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I'm glad you found an online bike that fits you, and I'm sorry your local shops didn't take care of you. Ultimately, the OP is going to have to decide whether the reward of assembling and riding the bike outweighs the financial risk of doing so and not being happy with it. You're right that most bike shops will at least trade you out for a different bike if you don't like the one you bought. The OP doesn't even have that option here, so I think it's entirely prudent, given the OP's hesitations shared about both tire size and frame comfort, to recommend that all options be explored (because the OP is still within the criteria of the 100% refund policy, not having assembled the bike yet). Unfortunately, individual comfort can be examined only on an assembled bike and it appears that assembling and riding it puts one outside of Canyon's return policy, at least as it's described on their website. Perhaps they are more lenient if contacted by phone, or if one requests an exchange for a different model.

@reikairen, if you do keep it and ride it, I hope it fits you well and you like it. Canyon seems to have a great bike going here, and most are very happy with their purchase.
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Old 10-10-19, 02:28 PM
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Thanks for the help everyone! I think Iíll be putting it together soon. It should be a near perfect fit as XS doesnít have me between sizes at 5í5 /165cm. I believe most negative feedback on the bike is that it costs a lot for a fitness bike. Aggressive geometry like a road bike but with un-aero cockpit. That with that amount of money I could have gotten a decent drop bar road bike...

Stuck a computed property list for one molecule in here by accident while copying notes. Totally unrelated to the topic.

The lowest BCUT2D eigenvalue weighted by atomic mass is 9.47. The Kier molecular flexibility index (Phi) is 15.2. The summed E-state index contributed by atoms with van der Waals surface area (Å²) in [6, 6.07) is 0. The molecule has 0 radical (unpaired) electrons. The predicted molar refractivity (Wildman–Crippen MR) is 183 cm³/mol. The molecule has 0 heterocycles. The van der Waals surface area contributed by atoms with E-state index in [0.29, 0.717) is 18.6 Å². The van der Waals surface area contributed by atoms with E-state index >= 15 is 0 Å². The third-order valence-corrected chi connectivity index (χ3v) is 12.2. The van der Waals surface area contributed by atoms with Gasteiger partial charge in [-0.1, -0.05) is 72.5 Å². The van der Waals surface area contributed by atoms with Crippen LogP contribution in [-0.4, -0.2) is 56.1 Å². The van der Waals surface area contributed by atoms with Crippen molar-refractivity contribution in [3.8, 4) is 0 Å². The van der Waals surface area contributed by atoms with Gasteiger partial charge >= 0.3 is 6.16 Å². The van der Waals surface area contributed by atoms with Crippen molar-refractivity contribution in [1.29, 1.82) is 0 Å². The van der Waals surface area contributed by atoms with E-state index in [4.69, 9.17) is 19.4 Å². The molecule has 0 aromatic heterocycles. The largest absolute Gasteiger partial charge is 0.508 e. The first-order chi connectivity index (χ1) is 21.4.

Is it worth it to have a bike shop build the bike or at least inspect it afterwards? It doesnít seem too hard but then again Iíd hate to mess something up.

How bout getting it fitted / adjusted at a shop? Is that worth it? Thanks again!!
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Old 10-10-19, 06:17 PM
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Assembling the bike shouldn't be too difficult to do. You can have a quick read through the instructions to see what it entails. With some bikes, it's more or less just installing the front wheel and handlebar and that's about it. With other bikes, it may be a little more involved. If it has hydraulic brakes, those should be fully bled and sealed from the factory. All drivetrain cables should be properly adjusted, too, or at least close.

If you're not comfortable doing adjustments on your own, then it would be good to have a bike shop look it over after you assemble it, or just bring them the box and have them do it. I personally have built a lot of bikes and I would be comfortable doing it myself. I also wouldn't need them to fit or adjust anything to me because I'm comfortable with doing that myself. Generally, you want to set your saddle height so that your drive leg is almost all the way extended at the bottom of the stroke, with still a slight bend in the knee. There is a lot of information on that on the internet. You probably don't have too much adjustment available at the handlebar. You may be able to re-arrange the stem and spacers if it has spacers, but that would generally be the extent of it. I'd set the saddle height where it feels comfortable to you and then go for a ride. As @HerrKaLeun noted, it can take a little while before you really get used to a new riding position, so don't get discouraged too soon if you're not quite sure about it. If you're still not feeling it after many weeks of riding, then you might consider bringing it to a bike shop to see what they might recommend.

Good luck!